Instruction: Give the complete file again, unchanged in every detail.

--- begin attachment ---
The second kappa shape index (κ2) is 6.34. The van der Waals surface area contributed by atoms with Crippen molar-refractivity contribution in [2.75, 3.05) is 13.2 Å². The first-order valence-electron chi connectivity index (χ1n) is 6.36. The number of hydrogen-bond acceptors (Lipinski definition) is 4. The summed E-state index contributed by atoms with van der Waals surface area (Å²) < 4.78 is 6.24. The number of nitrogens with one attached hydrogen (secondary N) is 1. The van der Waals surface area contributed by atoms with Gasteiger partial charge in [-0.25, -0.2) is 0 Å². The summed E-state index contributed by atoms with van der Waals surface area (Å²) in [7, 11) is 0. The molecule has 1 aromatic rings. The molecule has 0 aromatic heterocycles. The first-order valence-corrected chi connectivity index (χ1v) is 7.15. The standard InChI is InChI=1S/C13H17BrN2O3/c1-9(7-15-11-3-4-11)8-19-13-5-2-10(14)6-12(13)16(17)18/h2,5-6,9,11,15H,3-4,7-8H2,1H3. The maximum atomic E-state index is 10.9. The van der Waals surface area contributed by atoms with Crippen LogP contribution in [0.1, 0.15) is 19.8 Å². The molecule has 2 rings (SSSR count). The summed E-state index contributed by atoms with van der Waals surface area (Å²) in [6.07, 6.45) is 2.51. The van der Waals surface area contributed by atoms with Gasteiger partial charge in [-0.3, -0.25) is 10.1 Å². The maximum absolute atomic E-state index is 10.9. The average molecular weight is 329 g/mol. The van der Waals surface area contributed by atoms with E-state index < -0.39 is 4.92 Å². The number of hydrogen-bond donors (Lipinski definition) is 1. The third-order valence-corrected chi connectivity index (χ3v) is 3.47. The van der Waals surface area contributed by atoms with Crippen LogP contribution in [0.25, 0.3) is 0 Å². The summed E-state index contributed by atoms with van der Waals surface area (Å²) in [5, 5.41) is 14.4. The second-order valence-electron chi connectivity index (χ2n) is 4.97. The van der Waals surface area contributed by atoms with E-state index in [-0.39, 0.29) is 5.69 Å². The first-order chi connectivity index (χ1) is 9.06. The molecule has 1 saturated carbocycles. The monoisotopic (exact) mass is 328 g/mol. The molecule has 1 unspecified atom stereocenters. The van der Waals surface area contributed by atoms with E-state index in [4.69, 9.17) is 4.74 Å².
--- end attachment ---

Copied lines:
The second kappa shape index (κ2) is 6.34. The van der Waals surface area contributed by atoms with Crippen molar-refractivity contribution in [2.75, 3.05) is 13.2 Å². The first-order valence-electron chi connectivity index (χ1n) is 6.36. The number of hydrogen-bond acceptors (Lipinski definition) is 4. The summed E-state index contributed by atoms with van der Waals surface area (Å²) < 4.78 is 6.24. The number of nitrogens with one attached hydrogen (secondary N) is 1. The van der Waals surface area contributed by atoms with Gasteiger partial charge in [-0.25, -0.2) is 0 Å². The summed E-state index contributed by atoms with van der Waals surface area (Å²) in [7, 11) is 0. The molecule has 1 aromatic rings. The molecule has 0 aromatic heterocycles. The first-order valence-corrected chi connectivity index (χ1v) is 7.15. The standard InChI is InChI=1S/C13H17BrN2O3/c1-9(7-15-11-3-4-11)8-19-13-5-2-10(14)6-12(13)16(17)18/h2,5-6,9,11,15H,3-4,7-8H2,1H3. The maximum atomic E-state index is 10.9. The van der Waals surface area contributed by atoms with Crippen LogP contribution in [0.1, 0.15) is 19.8 Å². The molecule has 2 rings (SSSR count). The summed E-state index contributed by atoms with van der Waals surface area (Å²) in [6.07, 6.45) is 2.51. The van der Waals surface area contributed by atoms with Gasteiger partial charge in [-0.3, -0.25) is 10.1 Å². The maximum absolute atomic E-state index is 10.9. The average molecular weight is 329 g/mol. The van der Waals surface area contributed by atoms with E-state index < -0.39 is 4.92 Å². The number of hydrogen-bond donors (Lipinski definition) is 1. The third-order valence-corrected chi connectivity index (χ3v) is 3.47. The van der Waals surface area contributed by atoms with Crippen LogP contribution in [0.25, 0.3) is 0 Å². The summed E-state index contributed by atoms with van der Waals surface area (Å²) in [5, 5.41) is 14.4. The second-order valence-electron chi connectivity index (χ2n) is 4.97. The van der Waals surface area contributed by atoms with E-state index in [-0.39, 0.29) is 5.69 Å². The first-order chi connectivity index (χ1) is 9.06. The molecule has 1 saturated carbocycles. The monoisotopic (exact) mass is 328 g/mol. The molecule has 1 unspecified atom stereocenters. The van der Waals surface area contributed by atoms with E-state index in [4.69, 9.17) is 4.74 Å².